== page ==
And then there’s Annie Hauxwell’s In Her Blood, in which we meet London investigator Catherine Berlin. She’s been gathering background information on an illegal moneylending racket run by Archie Doyle. As a part of that, she’s been working with an informant who goes by the name of Juliet Bravo. One day, ‘Juliet’ is found dead in Limehouse Basin. Berlin knows that the victim’s safety was her responsibility, and she’s determined to try to make things right by at least finding out who killed her contact. That conscientiousness puts her at odds with her employer, and in very grave danger.

We all have stories, I’m sure, of people who didn’t have that sense of personal responsibility and integrity. I know I do. Once in a while, it’s nice to remember that there are people who act conscientiously – even in crime fiction…

 
 
 

*NOTE: The title of this post is a line from The Nylons’ Human Family.

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Filed under Aaron Elkins, Annie Hauxwell, Giles Blunt, Martin Edwards, Peter Temple, Vicki Delany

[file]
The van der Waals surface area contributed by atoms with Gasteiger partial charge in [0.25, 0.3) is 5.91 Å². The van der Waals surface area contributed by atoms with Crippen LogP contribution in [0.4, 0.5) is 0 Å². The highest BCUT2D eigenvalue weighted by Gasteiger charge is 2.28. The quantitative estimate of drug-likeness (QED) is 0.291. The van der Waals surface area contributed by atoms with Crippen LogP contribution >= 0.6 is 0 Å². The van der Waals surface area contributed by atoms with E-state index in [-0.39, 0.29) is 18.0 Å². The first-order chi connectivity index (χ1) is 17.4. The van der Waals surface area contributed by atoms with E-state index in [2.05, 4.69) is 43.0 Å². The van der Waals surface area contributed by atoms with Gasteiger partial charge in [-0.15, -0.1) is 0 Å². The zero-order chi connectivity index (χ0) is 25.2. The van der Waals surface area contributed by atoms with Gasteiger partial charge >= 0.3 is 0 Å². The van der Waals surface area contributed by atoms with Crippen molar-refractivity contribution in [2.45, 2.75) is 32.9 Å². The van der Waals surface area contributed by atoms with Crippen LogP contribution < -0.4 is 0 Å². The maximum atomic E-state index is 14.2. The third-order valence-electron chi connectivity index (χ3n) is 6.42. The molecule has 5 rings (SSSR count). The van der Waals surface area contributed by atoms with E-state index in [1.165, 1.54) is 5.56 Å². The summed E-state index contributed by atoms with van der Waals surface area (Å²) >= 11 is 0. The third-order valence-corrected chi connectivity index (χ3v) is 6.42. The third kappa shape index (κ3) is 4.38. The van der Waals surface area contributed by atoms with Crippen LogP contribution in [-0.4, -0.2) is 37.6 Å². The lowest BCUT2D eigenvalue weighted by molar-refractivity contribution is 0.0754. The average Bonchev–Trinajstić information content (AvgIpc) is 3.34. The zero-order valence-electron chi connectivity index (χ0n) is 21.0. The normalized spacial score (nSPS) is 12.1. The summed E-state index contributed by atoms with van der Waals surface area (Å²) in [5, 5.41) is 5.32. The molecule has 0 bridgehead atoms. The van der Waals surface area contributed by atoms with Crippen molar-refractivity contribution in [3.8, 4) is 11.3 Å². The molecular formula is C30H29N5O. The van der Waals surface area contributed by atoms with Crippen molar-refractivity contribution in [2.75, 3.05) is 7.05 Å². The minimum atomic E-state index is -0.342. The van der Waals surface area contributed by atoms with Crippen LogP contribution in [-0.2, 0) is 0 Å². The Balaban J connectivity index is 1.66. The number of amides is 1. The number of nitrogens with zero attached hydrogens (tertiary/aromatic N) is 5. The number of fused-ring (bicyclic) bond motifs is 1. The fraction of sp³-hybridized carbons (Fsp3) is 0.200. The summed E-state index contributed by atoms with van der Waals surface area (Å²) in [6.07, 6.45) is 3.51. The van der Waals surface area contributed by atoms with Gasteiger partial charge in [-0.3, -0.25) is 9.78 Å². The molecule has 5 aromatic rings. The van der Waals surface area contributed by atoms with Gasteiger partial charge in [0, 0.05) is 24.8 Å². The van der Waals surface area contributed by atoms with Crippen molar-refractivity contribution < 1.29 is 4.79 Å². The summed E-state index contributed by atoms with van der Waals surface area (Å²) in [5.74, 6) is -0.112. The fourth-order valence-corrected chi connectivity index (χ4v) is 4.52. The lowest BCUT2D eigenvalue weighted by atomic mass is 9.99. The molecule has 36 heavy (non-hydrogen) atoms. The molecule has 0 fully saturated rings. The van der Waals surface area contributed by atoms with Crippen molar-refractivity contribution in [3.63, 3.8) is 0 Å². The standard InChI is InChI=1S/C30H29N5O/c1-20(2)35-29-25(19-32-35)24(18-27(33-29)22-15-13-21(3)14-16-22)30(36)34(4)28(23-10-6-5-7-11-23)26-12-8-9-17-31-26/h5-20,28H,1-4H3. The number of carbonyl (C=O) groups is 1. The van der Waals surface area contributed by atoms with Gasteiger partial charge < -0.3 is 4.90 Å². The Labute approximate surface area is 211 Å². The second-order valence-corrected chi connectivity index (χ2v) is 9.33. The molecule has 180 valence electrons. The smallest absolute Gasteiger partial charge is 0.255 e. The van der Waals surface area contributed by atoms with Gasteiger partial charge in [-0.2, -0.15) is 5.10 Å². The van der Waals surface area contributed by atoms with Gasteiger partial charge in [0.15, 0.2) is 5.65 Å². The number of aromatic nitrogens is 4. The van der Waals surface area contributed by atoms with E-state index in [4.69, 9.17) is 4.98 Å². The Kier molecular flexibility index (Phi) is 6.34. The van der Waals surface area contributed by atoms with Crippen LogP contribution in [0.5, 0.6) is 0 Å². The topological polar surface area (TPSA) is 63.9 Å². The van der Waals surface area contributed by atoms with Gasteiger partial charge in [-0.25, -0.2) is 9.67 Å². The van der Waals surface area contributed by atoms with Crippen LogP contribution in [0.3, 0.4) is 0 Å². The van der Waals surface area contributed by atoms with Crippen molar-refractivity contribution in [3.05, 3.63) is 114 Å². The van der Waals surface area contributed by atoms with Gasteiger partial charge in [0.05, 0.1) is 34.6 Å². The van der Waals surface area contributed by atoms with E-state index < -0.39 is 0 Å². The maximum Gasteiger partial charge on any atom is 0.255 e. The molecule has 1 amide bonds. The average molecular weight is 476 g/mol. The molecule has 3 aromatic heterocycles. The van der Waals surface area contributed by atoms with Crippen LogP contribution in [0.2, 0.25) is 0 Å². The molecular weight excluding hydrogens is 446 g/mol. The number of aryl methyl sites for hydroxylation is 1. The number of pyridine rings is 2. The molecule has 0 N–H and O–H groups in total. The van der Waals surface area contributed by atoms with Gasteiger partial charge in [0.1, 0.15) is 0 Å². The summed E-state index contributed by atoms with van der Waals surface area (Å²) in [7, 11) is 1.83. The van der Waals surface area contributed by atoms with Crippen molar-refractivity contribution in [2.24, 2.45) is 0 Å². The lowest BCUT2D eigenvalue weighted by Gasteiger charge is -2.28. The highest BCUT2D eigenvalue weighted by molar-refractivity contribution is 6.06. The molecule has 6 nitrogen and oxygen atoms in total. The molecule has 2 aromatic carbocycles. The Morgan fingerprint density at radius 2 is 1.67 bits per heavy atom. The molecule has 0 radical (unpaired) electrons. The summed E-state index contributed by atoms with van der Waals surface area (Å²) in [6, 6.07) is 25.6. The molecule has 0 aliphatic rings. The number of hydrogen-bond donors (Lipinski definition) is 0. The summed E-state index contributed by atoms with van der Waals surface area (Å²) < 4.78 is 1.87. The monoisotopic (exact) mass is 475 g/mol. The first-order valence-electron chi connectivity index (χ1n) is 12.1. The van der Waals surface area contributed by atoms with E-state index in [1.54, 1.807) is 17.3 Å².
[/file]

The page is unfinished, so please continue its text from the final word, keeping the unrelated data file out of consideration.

In the Jungle, the Mighty Jungle*

JunglesThere’s something about jungles and forests. If you don’t know what you’re doing, they’re very dangerous – even fatal. And if you couple that with the risk of murder, the context is even more menacing. So it’s little wonder that jungles feature in crime fiction. There’s also the fact that the jungle is, for a lot of people, an exotic setting. That can add a layer of intrigue to a crime novel.

In Agatha Christie’s Cards on the Table, for instance, we are introduced to Major John Despard. He is one of eight guests invited to a strange dinner party hosted by the very eccentric Mr. Shaitana. Four of those guests are sleuths (including Hercule Poirot). The other four (including Despard) are people Shiatiana thinks have gotten away with murder. During the dinner, Shaitana lets out various hints about the crimes some of his guests may have committed. That turns out to be a fatal mistake, as he is killed during a game of after-dinner bridge. The only possible suspects are the people Shaitana has accused of murder in his roundabout way, so Poirot and the other sleuths look into those people’s pasts to see which of them is guilty. That’s how they learn about Despard’s history. He’s spent plenty of time in wild places, and agreed to take Professor Luxmore and his wife into the Amazon jungle so that Luxmore could study some of the plant life there. Luxmore died there, and everyone said it was of a fever. But was it? Or did Despard commit murder? And if he did, did he also kill Shaitana? You’re absolutely right, fans of The Man in the Brown Suit.